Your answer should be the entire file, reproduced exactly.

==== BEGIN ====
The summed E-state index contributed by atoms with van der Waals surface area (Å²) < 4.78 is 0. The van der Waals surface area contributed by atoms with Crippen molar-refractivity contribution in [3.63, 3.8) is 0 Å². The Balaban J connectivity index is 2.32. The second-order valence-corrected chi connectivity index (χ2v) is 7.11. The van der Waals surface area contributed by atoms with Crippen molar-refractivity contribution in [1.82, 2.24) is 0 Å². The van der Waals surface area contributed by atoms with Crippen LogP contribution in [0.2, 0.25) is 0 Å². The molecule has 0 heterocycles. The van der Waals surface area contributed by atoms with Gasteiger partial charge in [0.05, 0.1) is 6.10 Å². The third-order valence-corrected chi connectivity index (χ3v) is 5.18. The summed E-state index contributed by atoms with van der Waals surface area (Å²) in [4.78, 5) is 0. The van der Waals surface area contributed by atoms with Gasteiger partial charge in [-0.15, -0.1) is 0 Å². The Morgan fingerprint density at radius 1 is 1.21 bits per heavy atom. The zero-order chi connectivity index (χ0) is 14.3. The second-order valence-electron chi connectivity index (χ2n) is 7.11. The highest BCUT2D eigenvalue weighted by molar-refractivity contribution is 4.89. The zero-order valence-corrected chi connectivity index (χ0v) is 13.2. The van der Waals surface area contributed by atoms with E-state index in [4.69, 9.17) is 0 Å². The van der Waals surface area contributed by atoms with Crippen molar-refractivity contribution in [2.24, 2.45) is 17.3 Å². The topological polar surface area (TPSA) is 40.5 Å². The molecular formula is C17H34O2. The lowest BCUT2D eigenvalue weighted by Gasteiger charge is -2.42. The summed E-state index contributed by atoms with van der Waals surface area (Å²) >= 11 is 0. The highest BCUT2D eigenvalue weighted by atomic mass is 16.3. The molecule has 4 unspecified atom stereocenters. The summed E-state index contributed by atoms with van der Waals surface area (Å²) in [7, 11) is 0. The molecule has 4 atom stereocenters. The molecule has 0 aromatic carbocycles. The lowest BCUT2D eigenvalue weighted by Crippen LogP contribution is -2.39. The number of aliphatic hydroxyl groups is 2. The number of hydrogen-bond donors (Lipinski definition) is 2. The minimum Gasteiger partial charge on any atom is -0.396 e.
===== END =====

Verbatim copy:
The summed E-state index contributed by atoms with van der Waals surface area (Å²) < 4.78 is 0. The van der Waals surface area contributed by atoms with Crippen molar-refractivity contribution in [3.63, 3.8) is 0 Å². The Balaban J connectivity index is 2.32. The second-order valence-corrected chi connectivity index (χ2v) is 7.11. The van der Waals surface area contributed by atoms with Crippen molar-refractivity contribution in [1.82, 2.24) is 0 Å². The van der Waals surface area contributed by atoms with Crippen LogP contribution in [0.2, 0.25) is 0 Å². The molecule has 0 heterocycles. The van der Waals surface area contributed by atoms with Gasteiger partial charge in [0.05, 0.1) is 6.10 Å². The third-order valence-corrected chi connectivity index (χ3v) is 5.18. The summed E-state index contributed by atoms with van der Waals surface area (Å²) in [4.78, 5) is 0. The van der Waals surface area contributed by atoms with Gasteiger partial charge in [-0.15, -0.1) is 0 Å². The Morgan fingerprint density at radius 1 is 1.21 bits per heavy atom. The zero-order chi connectivity index (χ0) is 14.3. The second-order valence-electron chi connectivity index (χ2n) is 7.11. The highest BCUT2D eigenvalue weighted by molar-refractivity contribution is 4.89. The zero-order valence-corrected chi connectivity index (χ0v) is 13.2. The van der Waals surface area contributed by atoms with E-state index in [4.69, 9.17) is 0 Å². The van der Waals surface area contributed by atoms with Crippen molar-refractivity contribution in [2.24, 2.45) is 17.3 Å². The topological polar surface area (TPSA) is 40.5 Å². The molecular formula is C17H34O2. The lowest BCUT2D eigenvalue weighted by Gasteiger charge is -2.42. The summed E-state index contributed by atoms with van der Waals surface area (Å²) >= 11 is 0. The highest BCUT2D eigenvalue weighted by atomic mass is 16.3. The molecule has 4 unspecified atom stereocenters. The summed E-state index contributed by atoms with van der Waals surface area (Å²) in [7, 11) is 0. The molecule has 4 atom stereocenters. The molecule has 0 aromatic carbocycles. The lowest BCUT2D eigenvalue weighted by Crippen LogP contribution is -2.39. The number of aliphatic hydroxyl groups is 2. The number of hydrogen-bond donors (Lipinski definition) is 2. The minimum Gasteiger partial charge on any atom is -0.396 e.